History of P&J Oyster Company
The story of P&J begins many thousands of miles from New Orleans in Italy, Sicily and Austria along the coast of the Adriatic and Mediterranean Seas.
Three Sunseri brothers, all immigrants from Trabia, Sicily settled in New Orleans in the 1860's., Onorfrio, (Alfred), continued his career as a merchant in the French Market buying and selling seafood, fruit and vegetables along with his brothers Philipo and Antonio who were shipping clerks for the family business. The brothers business had numerous fellow Sicilians working alongside them unloading vessels which cargos were mainly bananas from Central America as well as fruits, vegetables, and oysters, from Plaquemines Parish. Part of their services included cleaning the vessels and preparing them for their next voyage.
In 1870, two Jurisich brothers, Giuseppe, (John, 23), Giuseppe, (Joseph, 21), who were both farmers coming from Austria, brought a young Antonio Popich to New Orleans to start an oyster farming business in the town of Olga, at the mouth of the Mississippi River in Plaquemines Parish. They later brought their sons Biaggia, Blaise, Vincent, (Vlaka), and Anthony, (Ante), in the 1880's to grow their oyster harvest business. Keeping it all in the family, Augustino Mazzola, great-grandfather to Alfred Sunseri, shipped oysters and other seafoods, fruits and vegetables on his oyster schooner the C. Mazzola, named for his wife Christina.
By 1876 the Jurisich brothers, along with Popich, opened an oyster shucking house on Royal Street that was called Popich and Jurisich, or better known as P & J Brand Oyster Company.
P & J Oyster Company grew exponentially through 1900 owning a fleet of oyster vessels including the schooner John Eugene, Luggers Carolina, St. Giuseppe, Fourth of July, Little City, Alabama, Admiral Techetaff and the sailing skiff Two Brothers. The company's oyster bedding grounds included those on the Westside of the Mississippi River in Taylor Pass, Grand Bay, Little Bay, Yankee and Small Bayou, Sandy Point, Bay Jacque, Bay Coquette, Bastian Bay, Bayou Ferren, Bayou Cook, Bay Adams, Grand Bayou, and Four Bayous and on the Eastside of the Mississippi River in California Bay, American Bay, Bay Crabbe, Cox Bay, Treasure pass, Blind Bay, Lake of Two Trees, Christmas Camp Lake, and Lake Machias.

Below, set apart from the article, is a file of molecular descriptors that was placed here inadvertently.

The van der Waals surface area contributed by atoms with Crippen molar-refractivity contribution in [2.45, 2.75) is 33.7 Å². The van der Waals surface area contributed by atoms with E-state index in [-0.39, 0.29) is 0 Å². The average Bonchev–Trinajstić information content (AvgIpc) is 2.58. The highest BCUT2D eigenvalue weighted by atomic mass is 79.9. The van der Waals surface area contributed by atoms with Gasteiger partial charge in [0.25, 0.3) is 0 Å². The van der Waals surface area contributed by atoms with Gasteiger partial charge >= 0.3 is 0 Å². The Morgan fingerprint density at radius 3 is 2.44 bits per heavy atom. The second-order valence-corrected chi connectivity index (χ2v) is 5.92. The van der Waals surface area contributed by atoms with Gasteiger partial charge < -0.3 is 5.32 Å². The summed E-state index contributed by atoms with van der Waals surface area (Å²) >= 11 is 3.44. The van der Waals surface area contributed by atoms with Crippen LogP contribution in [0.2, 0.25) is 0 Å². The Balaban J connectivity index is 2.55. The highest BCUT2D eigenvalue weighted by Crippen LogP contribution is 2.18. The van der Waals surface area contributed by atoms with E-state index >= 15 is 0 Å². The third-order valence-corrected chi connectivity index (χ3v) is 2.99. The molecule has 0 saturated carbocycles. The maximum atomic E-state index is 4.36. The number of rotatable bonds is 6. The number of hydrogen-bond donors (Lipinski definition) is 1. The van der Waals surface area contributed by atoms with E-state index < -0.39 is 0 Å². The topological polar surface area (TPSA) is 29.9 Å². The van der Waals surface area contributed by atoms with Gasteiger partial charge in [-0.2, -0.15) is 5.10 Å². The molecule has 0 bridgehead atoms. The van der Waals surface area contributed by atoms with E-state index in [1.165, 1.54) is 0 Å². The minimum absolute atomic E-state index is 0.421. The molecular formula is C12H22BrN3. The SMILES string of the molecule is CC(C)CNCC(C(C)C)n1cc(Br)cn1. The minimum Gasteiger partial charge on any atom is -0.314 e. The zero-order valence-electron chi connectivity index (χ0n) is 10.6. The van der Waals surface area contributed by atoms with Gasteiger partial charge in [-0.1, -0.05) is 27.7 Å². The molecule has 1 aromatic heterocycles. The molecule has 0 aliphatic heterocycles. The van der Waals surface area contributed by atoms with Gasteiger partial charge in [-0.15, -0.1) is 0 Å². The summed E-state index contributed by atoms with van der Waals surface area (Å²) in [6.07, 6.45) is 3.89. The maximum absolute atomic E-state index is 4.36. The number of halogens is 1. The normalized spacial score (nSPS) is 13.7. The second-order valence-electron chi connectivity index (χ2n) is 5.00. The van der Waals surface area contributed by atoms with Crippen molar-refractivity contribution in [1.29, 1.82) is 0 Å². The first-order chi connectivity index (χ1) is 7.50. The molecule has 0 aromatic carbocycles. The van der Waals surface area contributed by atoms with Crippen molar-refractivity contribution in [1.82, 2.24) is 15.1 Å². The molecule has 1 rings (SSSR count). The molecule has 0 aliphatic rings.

After a number of changes in location of the original oyster shucking house on Royal Street, P & J settled at its current location at 1039 Toulouse Street in the French Quarter. In 1921 when Alfred Sunseri came to work for his cousin Joe Jurisich and his partner John Popich the company grew by leaps and bounds adding a list of customers that he brought with him from his other full time job with the United Fruit Company. The company used Railway Express to deliver fresh oysters, both shucked for cooking and in the shell for raw consumption to all major cities in America. P & J grew to be the largest shipper of oysters in the South. By 1937 Sunseri became an equal partner with Popich and Jurisich.
By 1952 it was time for the next generation of Popich's, Jurisich's, and Sunseri's to take over the successful oyster farming, processing, and distribution operation. Sal Sunseri, an accountant John Jurisich, a former Marine and the Popich brothers, Joe, Spider, John, and Bonnie worked their entire life on the oyster farms living on the bayou.